Who advises the advisors? National Trust Building Conservation Advisory Group

the BCAG groups work on the farm busilding design guide can be seen in the outcome for the shed at Hafod y Llan which sits well in the landscape but also works as a cattle shed and now a solar power station

the BCAG groups work on the farm buildings design guide can be seen in the outcome for the shed at Hafod y Llan which sits well in the landscape but also works as a cattle shed and now a solar power station

Yesterday I was at the “drill hall”  in Chepstow for a meeting of the National Trust building conservation advisory group. (BCAG). (the acronym always reminds me of an injection I received whilst at school, but that says more about me) I have been a member of this little multi-disciplinary team for a few years now. The team draws its expertise from every corner of the Trust, which ranges from building surveyors to archaeologists, curators to outside experts. The purpose of the group as i see it is to provide advice, guidance and policy on the conservation the management and care of our historic buildings and curtilages. With so many buildings  (29000) and projects happening this forum is an ideal way of providing a consistency in our approaches; for example car park development ( yes i know…life at the edge) but this is much-needed if you have hundreds of them. We cover everything from ergonomics, to archaeology…aesthetics to environmental impact. The sum result is a useful tool kit and often followed by a whole Trust training package on all sorts of areas.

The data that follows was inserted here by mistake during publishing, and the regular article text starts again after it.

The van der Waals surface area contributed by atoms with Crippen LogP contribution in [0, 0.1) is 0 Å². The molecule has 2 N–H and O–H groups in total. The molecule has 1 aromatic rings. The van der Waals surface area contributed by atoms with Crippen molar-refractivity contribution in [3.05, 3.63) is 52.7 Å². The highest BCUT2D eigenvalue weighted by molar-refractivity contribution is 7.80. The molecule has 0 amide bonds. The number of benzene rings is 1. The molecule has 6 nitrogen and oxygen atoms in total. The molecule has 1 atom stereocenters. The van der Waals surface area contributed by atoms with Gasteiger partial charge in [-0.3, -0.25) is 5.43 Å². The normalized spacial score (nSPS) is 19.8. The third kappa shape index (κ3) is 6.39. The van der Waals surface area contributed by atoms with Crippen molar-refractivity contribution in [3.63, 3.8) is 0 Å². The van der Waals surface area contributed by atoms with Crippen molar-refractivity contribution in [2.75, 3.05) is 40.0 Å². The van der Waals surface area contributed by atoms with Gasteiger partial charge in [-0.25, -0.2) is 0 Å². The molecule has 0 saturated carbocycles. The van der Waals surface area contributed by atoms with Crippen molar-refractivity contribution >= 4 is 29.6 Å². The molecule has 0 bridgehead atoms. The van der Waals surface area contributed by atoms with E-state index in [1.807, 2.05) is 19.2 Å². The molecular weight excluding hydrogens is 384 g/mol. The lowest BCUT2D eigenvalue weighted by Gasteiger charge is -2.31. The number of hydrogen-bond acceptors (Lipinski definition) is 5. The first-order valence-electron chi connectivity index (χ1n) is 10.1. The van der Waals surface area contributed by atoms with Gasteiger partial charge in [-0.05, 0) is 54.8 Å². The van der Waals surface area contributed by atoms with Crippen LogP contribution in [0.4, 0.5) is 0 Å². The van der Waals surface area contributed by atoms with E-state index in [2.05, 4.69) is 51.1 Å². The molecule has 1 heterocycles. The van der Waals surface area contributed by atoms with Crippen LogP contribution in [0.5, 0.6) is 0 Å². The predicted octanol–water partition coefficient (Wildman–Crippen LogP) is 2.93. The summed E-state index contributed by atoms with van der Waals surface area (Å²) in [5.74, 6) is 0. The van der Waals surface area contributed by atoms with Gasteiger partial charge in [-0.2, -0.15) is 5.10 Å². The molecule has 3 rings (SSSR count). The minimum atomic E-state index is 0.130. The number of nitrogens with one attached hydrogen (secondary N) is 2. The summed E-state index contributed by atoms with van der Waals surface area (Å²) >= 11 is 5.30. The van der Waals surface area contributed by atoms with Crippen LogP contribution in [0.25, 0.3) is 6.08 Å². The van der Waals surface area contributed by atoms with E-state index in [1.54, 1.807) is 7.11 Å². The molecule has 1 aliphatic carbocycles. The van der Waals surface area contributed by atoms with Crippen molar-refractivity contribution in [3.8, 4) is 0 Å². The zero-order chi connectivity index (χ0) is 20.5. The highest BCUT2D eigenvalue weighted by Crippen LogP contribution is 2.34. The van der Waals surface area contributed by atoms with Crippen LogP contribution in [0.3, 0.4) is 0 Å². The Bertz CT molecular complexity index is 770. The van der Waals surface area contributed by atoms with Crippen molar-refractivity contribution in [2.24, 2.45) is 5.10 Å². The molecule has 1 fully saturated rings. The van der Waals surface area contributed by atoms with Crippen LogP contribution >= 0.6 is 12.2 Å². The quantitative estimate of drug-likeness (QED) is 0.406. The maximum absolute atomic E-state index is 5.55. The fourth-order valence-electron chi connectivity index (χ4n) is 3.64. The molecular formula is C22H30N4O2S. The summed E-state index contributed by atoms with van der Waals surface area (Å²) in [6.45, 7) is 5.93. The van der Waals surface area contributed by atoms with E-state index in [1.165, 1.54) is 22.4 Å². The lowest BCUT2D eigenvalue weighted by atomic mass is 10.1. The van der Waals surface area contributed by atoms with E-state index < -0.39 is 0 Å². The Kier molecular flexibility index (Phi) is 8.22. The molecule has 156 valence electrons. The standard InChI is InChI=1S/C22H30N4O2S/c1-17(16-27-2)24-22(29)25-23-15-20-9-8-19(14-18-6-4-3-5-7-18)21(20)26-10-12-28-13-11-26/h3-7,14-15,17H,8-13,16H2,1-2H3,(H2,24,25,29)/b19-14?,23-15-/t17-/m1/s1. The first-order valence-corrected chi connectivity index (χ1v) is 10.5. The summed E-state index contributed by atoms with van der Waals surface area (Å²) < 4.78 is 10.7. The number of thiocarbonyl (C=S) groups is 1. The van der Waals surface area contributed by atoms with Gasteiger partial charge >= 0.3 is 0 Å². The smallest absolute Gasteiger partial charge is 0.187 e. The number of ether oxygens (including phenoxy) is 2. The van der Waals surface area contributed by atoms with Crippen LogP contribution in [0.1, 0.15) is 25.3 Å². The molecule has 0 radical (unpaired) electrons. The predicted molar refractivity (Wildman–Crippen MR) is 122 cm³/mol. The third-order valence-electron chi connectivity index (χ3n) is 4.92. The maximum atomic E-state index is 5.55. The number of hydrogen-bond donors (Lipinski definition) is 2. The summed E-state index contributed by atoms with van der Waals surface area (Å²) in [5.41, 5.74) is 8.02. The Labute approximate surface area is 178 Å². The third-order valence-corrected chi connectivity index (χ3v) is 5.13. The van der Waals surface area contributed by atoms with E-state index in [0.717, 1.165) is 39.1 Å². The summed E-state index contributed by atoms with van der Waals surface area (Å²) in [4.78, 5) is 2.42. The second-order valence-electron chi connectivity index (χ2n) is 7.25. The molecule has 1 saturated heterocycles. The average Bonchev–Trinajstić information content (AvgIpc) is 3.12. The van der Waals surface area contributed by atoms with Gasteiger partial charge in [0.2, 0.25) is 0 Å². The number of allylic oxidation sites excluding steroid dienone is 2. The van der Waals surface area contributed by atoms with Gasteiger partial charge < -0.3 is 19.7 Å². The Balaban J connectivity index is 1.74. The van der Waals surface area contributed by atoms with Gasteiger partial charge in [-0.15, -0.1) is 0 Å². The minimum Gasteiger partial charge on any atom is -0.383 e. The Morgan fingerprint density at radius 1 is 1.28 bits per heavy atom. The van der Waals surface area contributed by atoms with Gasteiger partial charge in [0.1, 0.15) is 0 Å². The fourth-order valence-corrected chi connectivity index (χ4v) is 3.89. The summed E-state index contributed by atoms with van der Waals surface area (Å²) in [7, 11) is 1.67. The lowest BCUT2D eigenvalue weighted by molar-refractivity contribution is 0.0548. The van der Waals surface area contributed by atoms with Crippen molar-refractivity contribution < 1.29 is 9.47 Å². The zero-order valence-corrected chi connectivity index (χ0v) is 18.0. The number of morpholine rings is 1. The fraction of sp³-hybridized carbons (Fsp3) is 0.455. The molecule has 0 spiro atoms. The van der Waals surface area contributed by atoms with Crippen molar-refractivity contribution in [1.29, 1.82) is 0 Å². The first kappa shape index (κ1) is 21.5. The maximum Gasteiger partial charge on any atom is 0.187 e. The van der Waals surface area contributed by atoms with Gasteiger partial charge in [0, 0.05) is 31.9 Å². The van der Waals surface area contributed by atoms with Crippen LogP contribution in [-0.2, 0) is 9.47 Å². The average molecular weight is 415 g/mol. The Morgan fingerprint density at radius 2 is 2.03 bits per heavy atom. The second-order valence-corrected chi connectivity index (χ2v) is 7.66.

In the meeting today I agreed to work on the technical side of windows because the multiple inquiries across the NT on uPVC vs other materials. What is our stand point and what do we need to consider? Rory is finalising a historic building specifying book (and yes sorry I will finish the chapter on sustainability) Ingrid has re-developed our building design guide. Then on to Fit for the future ‘light’ training for all of the property managers across the NT…and so on. The group is well-respected across the NT because they ‘do stuff’ and help.  Its success is in finding the balance between many seemingly disparate aspects; energy vs aesthetic, archaeology vs building security and so on. It may not all be huge hydros and castles but looking after the detail makes the big stuff so much easier.

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